Despite recent stock market crashes and corporate meltdowns,America's corporate elite are living the high life. Evensome of them who are under government investigation aredoing just fine.
Nantucket, off the Massachusetts coast, is filled withmultimillion-dollar mansions. One of these is owned byDennis Kozlowski, former CEO of Tyco International. Hispalatial villa has a four-bedroom guest house and a garageon 3.8 oceanfront acres, all valued at $6 million. He takespleasure trips on a $20 million yacht called the Endeavor,which has a cherry wood deck and a working fireplace, whichhe keeps in a private $45,000-a-year slip. Kozlowski alsoowns homes in Florida, New Hampshire and Manhattan. Lastmonth, he pleaded not guilty to charges that he cheated onhis personal taxes, allegedly trying to avoid paying salestax on some $13 million worth of art, including a Renoir anda Monet.
Former WorldCom CEO Scott Sullivan is building a hugemansion in Boca Raton, Florida. He?s been accused byWorldCom of cooking the books, leading to the largestbankruptcy in American history. But he still drives aroundBoca Raton in a silver Range Rover. Under Florida law, hishome is safe from lawsuits and creditors. His ex-boss,Bernard Ebbers, owns a Mississippi mansion and more than600,000 acres of property, which is about the size of RhodeIsland.
Martha Stewart, who is under investigation for insidertrading, is putting the finishing touches on her huge estatein Bedford, New York. In Houston, work continues on themultimillion-dollar mansion being built by former Enron CEOAndrew Fastow, while five congressional committees, the SEC,and the FBI are all investigating him.
In the posh Bel Air section of Los Angeles, workers arefinishing the $94 million, 8-acre, 50-room estate of GaryWinnick, the former chairman of Global Crossing, which filedfor bankruptcy in January and is under investigation by theSEC and the FBI. His company's stock went from $60 a shareto 5 cents a share, but he cashed in $734 million worth ofstock before the collapse.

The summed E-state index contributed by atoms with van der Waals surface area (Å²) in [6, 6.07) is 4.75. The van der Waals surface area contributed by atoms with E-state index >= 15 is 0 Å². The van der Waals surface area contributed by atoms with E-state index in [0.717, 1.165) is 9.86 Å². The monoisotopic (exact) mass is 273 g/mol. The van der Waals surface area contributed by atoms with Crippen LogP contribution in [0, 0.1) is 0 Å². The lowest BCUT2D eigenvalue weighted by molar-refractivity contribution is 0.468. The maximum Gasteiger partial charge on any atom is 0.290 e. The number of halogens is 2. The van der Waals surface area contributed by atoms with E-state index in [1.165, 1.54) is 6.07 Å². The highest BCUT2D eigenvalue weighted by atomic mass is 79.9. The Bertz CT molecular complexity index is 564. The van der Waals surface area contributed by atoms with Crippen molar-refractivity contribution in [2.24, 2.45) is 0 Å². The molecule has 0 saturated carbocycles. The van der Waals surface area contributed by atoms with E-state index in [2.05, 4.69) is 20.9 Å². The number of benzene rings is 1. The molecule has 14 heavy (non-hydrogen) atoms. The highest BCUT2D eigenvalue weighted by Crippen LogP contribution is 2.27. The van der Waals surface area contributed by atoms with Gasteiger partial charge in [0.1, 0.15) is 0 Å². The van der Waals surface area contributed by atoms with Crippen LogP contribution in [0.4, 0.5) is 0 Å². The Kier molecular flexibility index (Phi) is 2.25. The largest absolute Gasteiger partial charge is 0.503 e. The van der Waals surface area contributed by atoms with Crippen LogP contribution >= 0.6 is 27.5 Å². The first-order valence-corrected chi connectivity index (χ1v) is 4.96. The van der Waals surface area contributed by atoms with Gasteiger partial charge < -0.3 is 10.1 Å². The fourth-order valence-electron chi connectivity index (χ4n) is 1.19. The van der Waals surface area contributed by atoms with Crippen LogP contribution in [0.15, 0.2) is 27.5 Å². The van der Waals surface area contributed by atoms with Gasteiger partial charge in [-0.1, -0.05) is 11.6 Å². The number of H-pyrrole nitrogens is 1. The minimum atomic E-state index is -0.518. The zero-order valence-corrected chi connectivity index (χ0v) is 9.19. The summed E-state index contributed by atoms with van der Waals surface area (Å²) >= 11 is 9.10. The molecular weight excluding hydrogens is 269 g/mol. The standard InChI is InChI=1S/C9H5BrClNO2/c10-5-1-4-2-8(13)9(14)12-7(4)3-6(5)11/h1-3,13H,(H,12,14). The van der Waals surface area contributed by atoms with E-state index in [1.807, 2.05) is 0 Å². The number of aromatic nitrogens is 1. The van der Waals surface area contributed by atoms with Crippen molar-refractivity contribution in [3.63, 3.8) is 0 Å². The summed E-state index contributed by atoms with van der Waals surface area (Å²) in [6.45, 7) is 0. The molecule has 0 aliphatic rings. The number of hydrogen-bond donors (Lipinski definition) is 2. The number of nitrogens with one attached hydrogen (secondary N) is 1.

Kevin Phillips, author of ?Wealth and Democracy,? sayswealthy CEOs live like they?re above the law. He says,?[CEOs are] basically saying, ?Hey, out there with themeatloaf, I don?t share your pain! Watch me! I?m havingchampagne. You?re having a TV dinner. Hah! Who's a loser??It reflects, I think, their own view of themselves at thepeak, as kind of an American nobility.?
Phillips believes the U.S. is in a ?major historical greedperiod.? Federal Reserve chairman Alan Greenspan agrees andrecently stated that much of the business community isgripped by "infectious greed."
"It's sickening," says laid-off employee Ralph Hicks, whoworked for 10 years at Tyco.
"The American dream is one thing. We all need that," saysMelissa Tucker, another 10-year Tyco veteran. "But this issuch an extreme it's ridiculous. [Kozlowski] doesn't seem tohave any kind of moral being, thinking about what's going onand how he got it. It's just there for him for his taking.It hurts. It hurts."
Before the French Revolution, 18th century France had thesame problem, and they solved it with the guillotine. MaybeU.S. working stiffs will come up with a similar solution.
Wealthy civilizations of the past have sunk without a trace.Learn all about it in ?From the Ashes of Angels? and ?TheGods of Eden? by Andrew Collins,click here.
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